Social Studies

The Social Studies Department aims to encourage and promote beliefs, behaviors and actions that enable students to become informed, responsible and contributing members of society. A knowledge, understanding and appreciation of diverse cultures and global issues is a necessity not only in our school community, but also in the larger global community. Respect for others' rights and opinions, cooperation and responsibility are values crucial to the learning of Social Studies.

Students learn the connection between ideas and behavior, between the values that people hold and the consequences of those values. Events are examined from multiple perspectives and viewpoints and students to realize that the past has contributed greatly to the present, and will help shape the future.

Students gain ample opportunity to develop reading, writing, thinking, listening and speaking skills as Social Studies is taught in conjunction with the other humanities. Students explore the strands of history, geography, economics, and government in the context of internationalism and the betterment of humanity.

We believe students construct meaning best in Social Studies when they:

  • develop an understanding of global issues including an awareness of relationships between the world's diverse cultures, governments, regions and economic systems.
  • develop an awareness of the responsibilities and expectations of becoming members of society as well as their positive contributions to family, and the local, regional, national, and international communities.
  • are able to relate Social Studies to other disciplines and be able to make personal connections to what has been learned.
  • demonstrate an ability to make informed decisions by analyzing a large database of accurate information, drawing conclusions based on that information and validating those conclusions from relevant sources.
  • are able to appreciate the importance of history and its influence on the contemporary world.
  • appreciate and understand different perspectives.
  • have opportunities to read, write, listen, speak and think in a variety of situations including an understanding of and use of maps, graphs and charts, etc.
  • are able to realize the value and reliability of sources of information and understand what it means to analyze critically the sources that they are using.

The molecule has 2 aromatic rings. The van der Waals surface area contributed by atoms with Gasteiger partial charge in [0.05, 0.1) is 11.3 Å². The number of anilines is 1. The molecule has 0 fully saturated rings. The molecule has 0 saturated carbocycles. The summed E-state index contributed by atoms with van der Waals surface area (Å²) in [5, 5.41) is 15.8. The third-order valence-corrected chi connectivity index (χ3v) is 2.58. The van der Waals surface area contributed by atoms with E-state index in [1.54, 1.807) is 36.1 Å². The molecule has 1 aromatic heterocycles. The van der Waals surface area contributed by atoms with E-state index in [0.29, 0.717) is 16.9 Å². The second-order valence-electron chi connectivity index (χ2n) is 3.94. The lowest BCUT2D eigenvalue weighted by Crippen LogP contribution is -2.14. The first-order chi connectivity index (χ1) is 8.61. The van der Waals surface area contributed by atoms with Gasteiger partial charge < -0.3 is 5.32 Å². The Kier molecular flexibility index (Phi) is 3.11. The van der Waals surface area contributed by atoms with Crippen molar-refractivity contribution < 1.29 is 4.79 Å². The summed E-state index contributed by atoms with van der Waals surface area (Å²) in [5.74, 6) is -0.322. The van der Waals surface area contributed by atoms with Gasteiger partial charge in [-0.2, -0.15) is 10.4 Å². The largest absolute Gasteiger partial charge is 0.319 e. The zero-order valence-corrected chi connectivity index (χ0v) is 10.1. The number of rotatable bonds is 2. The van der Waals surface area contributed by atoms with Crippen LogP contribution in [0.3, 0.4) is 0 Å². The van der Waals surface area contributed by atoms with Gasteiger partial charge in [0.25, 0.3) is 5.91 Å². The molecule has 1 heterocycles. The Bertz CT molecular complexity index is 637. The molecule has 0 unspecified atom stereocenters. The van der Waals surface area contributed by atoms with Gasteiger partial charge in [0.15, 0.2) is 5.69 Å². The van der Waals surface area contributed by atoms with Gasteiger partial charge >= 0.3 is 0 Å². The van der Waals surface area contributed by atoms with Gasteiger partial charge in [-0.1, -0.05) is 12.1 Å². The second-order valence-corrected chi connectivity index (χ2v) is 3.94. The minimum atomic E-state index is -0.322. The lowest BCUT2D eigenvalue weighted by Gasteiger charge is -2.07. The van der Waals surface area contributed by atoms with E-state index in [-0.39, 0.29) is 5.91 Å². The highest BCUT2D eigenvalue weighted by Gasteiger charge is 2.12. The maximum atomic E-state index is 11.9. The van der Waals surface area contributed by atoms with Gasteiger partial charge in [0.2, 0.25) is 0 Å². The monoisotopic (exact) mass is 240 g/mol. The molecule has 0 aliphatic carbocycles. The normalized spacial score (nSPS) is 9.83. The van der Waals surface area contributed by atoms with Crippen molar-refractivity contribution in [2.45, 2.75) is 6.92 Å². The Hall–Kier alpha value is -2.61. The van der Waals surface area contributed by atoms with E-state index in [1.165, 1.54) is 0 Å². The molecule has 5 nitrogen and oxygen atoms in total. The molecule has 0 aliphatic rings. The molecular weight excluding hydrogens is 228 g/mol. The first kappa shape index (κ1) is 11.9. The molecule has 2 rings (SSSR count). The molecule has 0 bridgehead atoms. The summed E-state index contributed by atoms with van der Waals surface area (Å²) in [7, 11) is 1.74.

• understand the importance of developing their own questions of interest, while recognizing that some questions can be answered historically while some cannot.

Social Studies teachers agree to provide opportunities for students to:

  • relate lessons to current issues affecting the world and to their personal experiences in each unit of study.
  • engage in collaborative work and/or simulations in order to develop writing, listening, and oral presentation skills in each unit of study.
  • learn how to prepare and interpret maps, graphs and charts in each unit of study.
  • make informed decisions based on factual evidence and the development of logical, critical, and analytical thinking in each unit of study.

Grade 6

Studnets focus on the Geography and History of Eastern Aisa and cover a variety of topics including Medieval Japan, the Modernization of Japan, the Physical Geography of China and India, the Silk Road and the Economies of SE Asia.

Grade 7

The year is spent looking at various aspects of Human Geography, Physical Geography and Environmental Geography as the students journey through Africa, South America and Australia.

Grade 8

World History I is a chronological survey of world history from the earliest civilizations, through Ancient History and the Middle Ages. The course traces the development of civilization, focusing on characteristics significant to later ages and the modern world; e.g., Greek ideas of government and philosophy, Roman ideas of law and imperialism. Themes include political change and economic development, the influence of geography, the effect of contact between cultures, artistic creativity and the growth of science and technology. The contributions of India, China and Japan to world history of this period also receive due attention. Discussion of world current affairs is integrated whenever appropriate. Lessons cover understanding sequence, identifying cause/effect relationships, distinguishing fact from opinion, differentiating viewpoints, recognizing bias and more.